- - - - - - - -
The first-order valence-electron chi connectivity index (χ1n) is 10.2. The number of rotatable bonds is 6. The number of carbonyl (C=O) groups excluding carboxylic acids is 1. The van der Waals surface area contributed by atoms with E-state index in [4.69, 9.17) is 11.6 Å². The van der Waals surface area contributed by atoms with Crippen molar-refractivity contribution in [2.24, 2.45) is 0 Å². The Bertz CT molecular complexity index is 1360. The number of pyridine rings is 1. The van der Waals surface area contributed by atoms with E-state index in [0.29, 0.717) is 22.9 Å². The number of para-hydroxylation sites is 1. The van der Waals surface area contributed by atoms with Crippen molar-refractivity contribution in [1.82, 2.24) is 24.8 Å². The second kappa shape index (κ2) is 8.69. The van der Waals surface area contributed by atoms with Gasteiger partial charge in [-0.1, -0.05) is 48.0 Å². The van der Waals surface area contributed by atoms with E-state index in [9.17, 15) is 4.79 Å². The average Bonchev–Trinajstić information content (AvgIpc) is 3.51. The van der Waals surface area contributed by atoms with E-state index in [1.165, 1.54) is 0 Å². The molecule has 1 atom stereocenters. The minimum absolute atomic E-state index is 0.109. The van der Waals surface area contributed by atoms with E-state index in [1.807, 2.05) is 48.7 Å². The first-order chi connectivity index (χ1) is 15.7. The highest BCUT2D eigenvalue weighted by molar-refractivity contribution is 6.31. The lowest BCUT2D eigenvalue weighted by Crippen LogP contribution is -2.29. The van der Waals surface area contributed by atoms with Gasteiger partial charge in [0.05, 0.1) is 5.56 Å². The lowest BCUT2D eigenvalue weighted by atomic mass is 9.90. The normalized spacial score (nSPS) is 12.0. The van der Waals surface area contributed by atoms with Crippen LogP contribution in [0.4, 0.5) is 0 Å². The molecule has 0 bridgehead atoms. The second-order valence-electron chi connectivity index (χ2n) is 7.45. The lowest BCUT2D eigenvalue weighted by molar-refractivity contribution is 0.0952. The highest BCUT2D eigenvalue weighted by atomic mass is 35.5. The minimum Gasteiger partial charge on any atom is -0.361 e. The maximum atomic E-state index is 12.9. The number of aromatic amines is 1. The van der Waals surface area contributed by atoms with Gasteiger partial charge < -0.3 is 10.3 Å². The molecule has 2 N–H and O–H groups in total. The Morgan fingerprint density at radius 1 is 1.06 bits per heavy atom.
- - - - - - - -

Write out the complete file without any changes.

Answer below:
The first-order valence-electron chi connectivity index (χ1n) is 10.2. The number of rotatable bonds is 6. The number of carbonyl (C=O) groups excluding carboxylic acids is 1. The van der Waals surface area contributed by atoms with E-state index in [4.69, 9.17) is 11.6 Å². The van der Waals surface area contributed by atoms with Crippen molar-refractivity contribution in [2.24, 2.45) is 0 Å². The Bertz CT molecular complexity index is 1360. The number of pyridine rings is 1. The van der Waals surface area contributed by atoms with E-state index in [0.29, 0.717) is 22.9 Å². The number of para-hydroxylation sites is 1. The van der Waals surface area contributed by atoms with Crippen molar-refractivity contribution in [1.82, 2.24) is 24.8 Å². The second kappa shape index (κ2) is 8.69. The van der Waals surface area contributed by atoms with Gasteiger partial charge in [-0.1, -0.05) is 48.0 Å². The van der Waals surface area contributed by atoms with E-state index in [9.17, 15) is 4.79 Å². The average Bonchev–Trinajstić information content (AvgIpc) is 3.51. The van der Waals surface area contributed by atoms with E-state index in [1.165, 1.54) is 0 Å². The molecule has 1 atom stereocenters. The minimum absolute atomic E-state index is 0.109. The van der Waals surface area contributed by atoms with E-state index in [1.807, 2.05) is 48.7 Å². The first-order chi connectivity index (χ1) is 15.7. The highest BCUT2D eigenvalue weighted by molar-refractivity contribution is 6.31. The lowest BCUT2D eigenvalue weighted by Crippen LogP contribution is -2.29. The van der Waals surface area contributed by atoms with Gasteiger partial charge in [0.05, 0.1) is 5.56 Å². The lowest BCUT2D eigenvalue weighted by atomic mass is 9.90. The normalized spacial score (nSPS) is 12.0. The van der Waals surface area contributed by atoms with Crippen LogP contribution in [0.4, 0.5) is 0 Å². The molecule has 0 bridgehead atoms. The second-order valence-electron chi connectivity index (χ2n) is 7.45. The lowest BCUT2D eigenvalue weighted by molar-refractivity contribution is 0.0952. The highest BCUT2D eigenvalue weighted by atomic mass is 35.5. The minimum Gasteiger partial charge on any atom is -0.361 e. The maximum atomic E-state index is 12.9. The number of aromatic amines is 1. The van der Waals surface area contributed by atoms with Gasteiger partial charge < -0.3 is 10.3 Å². The molecule has 2 N–H and O–H groups in total. The Morgan fingerprint density at radius 1 is 1.06 bits per heavy atom.